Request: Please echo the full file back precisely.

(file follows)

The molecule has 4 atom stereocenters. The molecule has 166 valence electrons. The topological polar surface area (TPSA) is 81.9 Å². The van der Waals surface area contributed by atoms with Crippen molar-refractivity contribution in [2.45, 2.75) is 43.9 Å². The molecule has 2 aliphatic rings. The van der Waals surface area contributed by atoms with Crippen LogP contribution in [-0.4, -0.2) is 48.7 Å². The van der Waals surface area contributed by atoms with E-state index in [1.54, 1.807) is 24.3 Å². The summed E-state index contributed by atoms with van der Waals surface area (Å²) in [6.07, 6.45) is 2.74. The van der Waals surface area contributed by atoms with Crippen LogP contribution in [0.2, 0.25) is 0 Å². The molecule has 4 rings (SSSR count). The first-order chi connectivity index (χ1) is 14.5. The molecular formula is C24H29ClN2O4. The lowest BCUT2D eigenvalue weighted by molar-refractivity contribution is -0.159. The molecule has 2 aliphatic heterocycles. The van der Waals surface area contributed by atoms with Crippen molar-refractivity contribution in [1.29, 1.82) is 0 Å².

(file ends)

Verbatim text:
The molecule has 4 atom stereocenters. The molecule has 166 valence electrons. The topological polar surface area (TPSA) is 81.9 Å². The van der Waals surface area contributed by atoms with Crippen molar-refractivity contribution in [2.45, 2.75) is 43.9 Å². The molecule has 2 aliphatic rings. The van der Waals surface area contributed by atoms with Crippen LogP contribution in [-0.4, -0.2) is 48.7 Å². The van der Waals surface area contributed by atoms with E-state index in [1.54, 1.807) is 24.3 Å². The summed E-state index contributed by atoms with van der Waals surface area (Å²) in [6.07, 6.45) is 2.74. The van der Waals surface area contributed by atoms with Crippen LogP contribution in [0.2, 0.25) is 0 Å². The molecule has 4 rings (SSSR count). The first-order chi connectivity index (χ1) is 14.5. The molecular formula is C24H29ClN2O4. The lowest BCUT2D eigenvalue weighted by molar-refractivity contribution is -0.159. The molecule has 2 aliphatic heterocycles. The van der Waals surface area contributed by atoms with Crippen molar-refractivity contribution in [1.29, 1.82) is 0 Å².